Star Schema vs Snowflake Schema Considerations
By: Koen Verbeeck | Updated: 2023-04-24 | Comments | Related: More > Database Design
Sometimes when I see discussions about dimensional modeling for Business Intelligence projects, people say to avoid the snowflake schema and stick to a clean star schema. Why is that? Is something wrong with creating a snowflake schema?
For people not so familiar with the concepts of dimensional modeling, both modeling techniques are described in the following two tips:
It's advised to go through both tips – if you haven't already – before you continue with this tip, as they lay the groundwork for comparison.
In the author's opinion, the main guideline for developing data warehouses with the dimension modeling methodology is the following:
- Always start with the star schema and only expand to a snowflake schema if it's beneficial.
This rule seems to make sense: A snowflake is an expansion of a star schema. But when would you expand into a snowflake? To get more insight into this, let's start with the pros and cons of a snowflake.
Snowflake Schema - Advantages
The most significant advantage of using a snowflake schema is normalization. Normalization itself yields certain benefits, such as reducing redundant data in the model. Take the product snowflake schema of the AdventureWorks sample data warehouse, for example:
Suppose AdventureWorks is a big multinational company with millions of products. If we had a standard star schema, the subcategory and category information would be stored alongside the millions of rows in the product dimension tables. If both dimensions had many columns (common in data warehouses), this would incur massive overhead. Updating a category (of which only four exist, as shown in the screenshot below) will force an update across millions of rows!
Such an update could be optimized by using an index but would incur overhead on other operations. Denormalizing data is done in a data warehouse to speed up the SELECT queries as fewer joins are needed. Still, this can come with considerable maintenance overhead for very large tables.
Another advantage of normalization is the reduced amount of storage needed. This was more important years ago than today since storage costs have plummeted thanks to elastic cloud storage, and storage size has grown considerably over the last decade. Furthermore, columnstore technologies like the columnstore index in SQL Server or the Snowflake cloud data warehouse (not to be confused with the snowflake schema itself) are so efficient in compressing data that it might be more beneficial to denormalize the data into one table.
Due to reduced storage and redundant data benefits, a snowflake schema can be more scalable from an ETL viewpoint, as inserts, updates, and deletes are faster. However, as mentioned before, modern technologies like Snowflake and Synapse Analytics make this less of an advantage than it used to be.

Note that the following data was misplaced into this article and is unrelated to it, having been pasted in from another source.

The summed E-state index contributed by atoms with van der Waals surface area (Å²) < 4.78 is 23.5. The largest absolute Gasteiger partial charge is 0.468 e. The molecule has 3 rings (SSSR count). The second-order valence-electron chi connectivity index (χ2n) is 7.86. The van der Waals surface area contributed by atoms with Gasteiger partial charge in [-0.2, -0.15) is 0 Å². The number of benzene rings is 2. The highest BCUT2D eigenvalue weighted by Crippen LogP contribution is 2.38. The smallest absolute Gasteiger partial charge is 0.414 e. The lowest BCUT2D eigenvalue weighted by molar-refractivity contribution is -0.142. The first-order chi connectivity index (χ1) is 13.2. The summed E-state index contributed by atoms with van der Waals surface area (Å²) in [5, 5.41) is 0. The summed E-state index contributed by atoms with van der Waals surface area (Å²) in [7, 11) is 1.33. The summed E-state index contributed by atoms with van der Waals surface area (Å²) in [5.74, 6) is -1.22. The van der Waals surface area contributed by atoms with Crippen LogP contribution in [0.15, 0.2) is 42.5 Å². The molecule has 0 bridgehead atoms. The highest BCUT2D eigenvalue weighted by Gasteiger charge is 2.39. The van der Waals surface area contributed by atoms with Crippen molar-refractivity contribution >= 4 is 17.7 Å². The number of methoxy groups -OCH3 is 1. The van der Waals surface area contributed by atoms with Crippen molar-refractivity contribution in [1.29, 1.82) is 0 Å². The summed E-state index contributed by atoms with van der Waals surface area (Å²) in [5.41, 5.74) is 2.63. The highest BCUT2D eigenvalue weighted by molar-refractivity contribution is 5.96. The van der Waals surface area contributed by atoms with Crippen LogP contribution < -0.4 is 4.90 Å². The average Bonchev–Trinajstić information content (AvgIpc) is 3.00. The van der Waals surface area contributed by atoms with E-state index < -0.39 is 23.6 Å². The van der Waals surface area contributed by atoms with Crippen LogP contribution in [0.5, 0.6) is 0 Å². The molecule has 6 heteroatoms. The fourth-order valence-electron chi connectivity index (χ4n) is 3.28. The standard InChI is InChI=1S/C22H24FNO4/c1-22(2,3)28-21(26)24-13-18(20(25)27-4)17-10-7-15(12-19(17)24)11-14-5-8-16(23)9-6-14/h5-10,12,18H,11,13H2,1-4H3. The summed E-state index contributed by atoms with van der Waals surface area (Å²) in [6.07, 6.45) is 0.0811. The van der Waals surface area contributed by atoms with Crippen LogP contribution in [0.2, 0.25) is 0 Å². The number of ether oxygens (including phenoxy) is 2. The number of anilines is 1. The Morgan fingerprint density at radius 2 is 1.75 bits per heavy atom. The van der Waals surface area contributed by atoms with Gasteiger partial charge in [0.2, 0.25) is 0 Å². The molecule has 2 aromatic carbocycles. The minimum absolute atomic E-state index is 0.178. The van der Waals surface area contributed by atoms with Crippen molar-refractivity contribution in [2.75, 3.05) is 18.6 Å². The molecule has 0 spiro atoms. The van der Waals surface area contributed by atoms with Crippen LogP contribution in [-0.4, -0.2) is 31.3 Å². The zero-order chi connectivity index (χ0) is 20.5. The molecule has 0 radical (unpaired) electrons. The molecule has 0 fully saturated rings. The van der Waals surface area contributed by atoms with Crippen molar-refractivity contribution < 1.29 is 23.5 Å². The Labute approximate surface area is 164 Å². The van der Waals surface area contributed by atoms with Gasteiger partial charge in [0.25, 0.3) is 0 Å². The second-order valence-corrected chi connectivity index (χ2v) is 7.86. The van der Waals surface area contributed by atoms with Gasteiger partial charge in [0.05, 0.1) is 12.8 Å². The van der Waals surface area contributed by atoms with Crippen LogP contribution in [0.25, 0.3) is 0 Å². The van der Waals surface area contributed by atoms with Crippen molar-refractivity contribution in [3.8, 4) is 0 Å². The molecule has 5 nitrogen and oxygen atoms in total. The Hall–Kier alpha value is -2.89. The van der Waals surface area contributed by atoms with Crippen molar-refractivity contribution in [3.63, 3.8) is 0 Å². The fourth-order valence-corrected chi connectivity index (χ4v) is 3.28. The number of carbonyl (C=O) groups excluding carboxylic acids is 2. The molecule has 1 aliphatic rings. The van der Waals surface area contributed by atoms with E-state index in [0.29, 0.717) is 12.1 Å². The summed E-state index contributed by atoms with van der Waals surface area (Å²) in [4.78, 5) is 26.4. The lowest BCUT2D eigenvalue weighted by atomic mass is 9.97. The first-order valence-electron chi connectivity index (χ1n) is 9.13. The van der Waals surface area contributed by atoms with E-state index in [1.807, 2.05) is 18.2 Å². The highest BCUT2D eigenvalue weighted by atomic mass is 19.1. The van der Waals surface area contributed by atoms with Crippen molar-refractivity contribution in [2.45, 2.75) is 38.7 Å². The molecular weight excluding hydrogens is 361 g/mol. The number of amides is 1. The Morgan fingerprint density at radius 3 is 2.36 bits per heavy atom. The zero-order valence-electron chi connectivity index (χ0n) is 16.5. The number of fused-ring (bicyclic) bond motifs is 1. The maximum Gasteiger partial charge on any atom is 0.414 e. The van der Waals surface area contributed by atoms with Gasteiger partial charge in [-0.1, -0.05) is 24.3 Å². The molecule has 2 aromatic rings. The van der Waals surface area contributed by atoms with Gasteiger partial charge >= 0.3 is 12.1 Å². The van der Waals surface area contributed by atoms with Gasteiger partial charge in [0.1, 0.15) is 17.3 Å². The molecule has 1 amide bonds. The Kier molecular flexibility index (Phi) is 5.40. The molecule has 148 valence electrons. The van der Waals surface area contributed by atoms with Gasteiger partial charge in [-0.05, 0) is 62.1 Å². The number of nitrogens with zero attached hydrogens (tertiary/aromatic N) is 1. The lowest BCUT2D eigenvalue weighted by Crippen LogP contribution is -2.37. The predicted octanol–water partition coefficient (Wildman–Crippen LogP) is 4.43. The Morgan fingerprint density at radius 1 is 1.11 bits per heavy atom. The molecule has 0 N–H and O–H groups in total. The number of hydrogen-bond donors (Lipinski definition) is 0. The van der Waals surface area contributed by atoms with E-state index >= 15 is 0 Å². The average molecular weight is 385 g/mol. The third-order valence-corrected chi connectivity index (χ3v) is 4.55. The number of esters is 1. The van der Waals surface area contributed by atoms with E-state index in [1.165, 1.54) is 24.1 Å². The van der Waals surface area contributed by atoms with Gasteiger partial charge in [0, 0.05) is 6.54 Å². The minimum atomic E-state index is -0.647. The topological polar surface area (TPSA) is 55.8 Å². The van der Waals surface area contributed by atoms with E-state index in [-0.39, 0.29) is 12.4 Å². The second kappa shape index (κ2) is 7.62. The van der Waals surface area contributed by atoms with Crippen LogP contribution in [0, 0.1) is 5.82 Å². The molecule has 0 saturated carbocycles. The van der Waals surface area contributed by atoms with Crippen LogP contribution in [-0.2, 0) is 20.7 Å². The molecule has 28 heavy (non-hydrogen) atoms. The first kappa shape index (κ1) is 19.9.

Because of the normalization, a snowflake schema can be more flexible. Suppose you have a very large customer dimension. The business wants to add a couple of extra columns with customer segmentation information. The number of different segments is small (e.g., small, medium, large), and only a handful of descriptive columns exist. But adding these to the large customer table might take some time. It might be beneficial to keep the segments in a different table – the dimension "customer segments" – and add a foreign key into the customer dimension. Adding one single integer column will always be less overhead than adding several string columns into a big table.
Snowflake Schema - Disadvantages
The main drawback of a snowflake schema is its complexity. Inevitably, you end up with more tables. If you need to write a SELECT statement on a fact table and its snowflaked dimensions, you must include more joins in the query. These will slow down the query. Aside from degradation in query performance, maintenance can be harder as well because there are simply more tables and ETL processes to maintain.
In the early days of data warehousing, normalization was the norm (as proposed by Bill Inmon, the "Father of Data warehousing") for the central part of the data warehouse, typically called the enterprise data warehouse (EDW). On top of the EDW, data marts were built and modeled using star schemas. These data marts offered a view on a certain topic and were added to improve read performance. Later, Inmon proposed to model the EDW with data vault instead. In the Kimball methodology, the EDW only consists of star schemas.
Kimball proposed to eliminate the complexity and only use dimension and fact tables, which are easily understood by all users. A normalized schema is harder to understand and navigate by business users. Instead of having all customer information available in one single table, they need to combine data from several tables to get the desired outcome. It might come across as additional complexity for them while they don't perceive the benefits of the normalization (they don't need to handle updates and inserts in the data warehouse). After all, the information in a normal dimension is precisely the same as in snowflaked dimensions, so why split it up?
The advantages of a snowflake model:
- Reduced redundant data, which implies reduced storage size
- More scalable for writes
- More flexible
- More complexity by a higher number of tables
- Harder to understand by business users
- Reduced query performance
In general, it's a good practice to always start with a star schema model and then add snowflake tables if needed.
- How to Create a Star Schema in Power BI Desktop
- The Importance of a Good Data Model in Power BI Desktop
- Why Power BI loves a Star Schema
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Article Last Updated: 2023-04-24